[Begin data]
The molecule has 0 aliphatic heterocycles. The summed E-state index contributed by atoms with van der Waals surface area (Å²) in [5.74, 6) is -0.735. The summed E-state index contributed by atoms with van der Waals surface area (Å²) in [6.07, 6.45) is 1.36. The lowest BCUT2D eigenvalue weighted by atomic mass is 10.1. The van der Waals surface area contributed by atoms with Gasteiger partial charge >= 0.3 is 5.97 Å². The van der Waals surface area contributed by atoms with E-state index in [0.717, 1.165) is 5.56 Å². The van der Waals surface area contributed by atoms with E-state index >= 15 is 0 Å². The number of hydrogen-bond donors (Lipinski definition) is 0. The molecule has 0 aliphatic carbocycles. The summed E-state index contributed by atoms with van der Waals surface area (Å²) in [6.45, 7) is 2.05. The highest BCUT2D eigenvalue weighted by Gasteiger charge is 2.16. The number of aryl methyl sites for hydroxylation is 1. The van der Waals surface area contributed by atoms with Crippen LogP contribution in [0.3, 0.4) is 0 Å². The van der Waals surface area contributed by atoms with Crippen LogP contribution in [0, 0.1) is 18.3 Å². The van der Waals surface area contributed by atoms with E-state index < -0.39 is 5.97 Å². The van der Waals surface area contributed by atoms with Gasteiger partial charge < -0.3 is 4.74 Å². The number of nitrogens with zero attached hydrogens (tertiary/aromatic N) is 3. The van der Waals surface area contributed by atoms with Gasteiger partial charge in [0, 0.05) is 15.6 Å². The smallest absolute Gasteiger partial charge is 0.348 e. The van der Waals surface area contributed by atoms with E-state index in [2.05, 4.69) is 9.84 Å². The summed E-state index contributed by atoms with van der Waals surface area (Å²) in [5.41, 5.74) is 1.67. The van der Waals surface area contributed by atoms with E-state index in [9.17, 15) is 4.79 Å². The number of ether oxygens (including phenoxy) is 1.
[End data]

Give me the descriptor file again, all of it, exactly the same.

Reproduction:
The molecule has 0 aliphatic heterocycles. The summed E-state index contributed by atoms with van der Waals surface area (Å²) in [5.74, 6) is -0.735. The summed E-state index contributed by atoms with van der Waals surface area (Å²) in [6.07, 6.45) is 1.36. The lowest BCUT2D eigenvalue weighted by atomic mass is 10.1. The van der Waals surface area contributed by atoms with Gasteiger partial charge >= 0.3 is 5.97 Å². The van der Waals surface area contributed by atoms with E-state index in [0.717, 1.165) is 5.56 Å². The van der Waals surface area contributed by atoms with E-state index >= 15 is 0 Å². The number of hydrogen-bond donors (Lipinski definition) is 0. The molecule has 0 aliphatic carbocycles. The summed E-state index contributed by atoms with van der Waals surface area (Å²) in [6.45, 7) is 2.05. The highest BCUT2D eigenvalue weighted by Gasteiger charge is 2.16. The number of aryl methyl sites for hydroxylation is 1. The van der Waals surface area contributed by atoms with Crippen LogP contribution in [0.3, 0.4) is 0 Å². The van der Waals surface area contributed by atoms with Crippen LogP contribution in [0, 0.1) is 18.3 Å². The van der Waals surface area contributed by atoms with E-state index < -0.39 is 5.97 Å². The van der Waals surface area contributed by atoms with Gasteiger partial charge < -0.3 is 4.74 Å². The number of nitrogens with zero attached hydrogens (tertiary/aromatic N) is 3. The van der Waals surface area contributed by atoms with Gasteiger partial charge in [0, 0.05) is 15.6 Å². The smallest absolute Gasteiger partial charge is 0.348 e. The van der Waals surface area contributed by atoms with E-state index in [2.05, 4.69) is 9.84 Å². The summed E-state index contributed by atoms with van der Waals surface area (Å²) in [5.41, 5.74) is 1.67. The van der Waals surface area contributed by atoms with E-state index in [9.17, 15) is 4.79 Å². The number of ether oxygens (including phenoxy) is 1.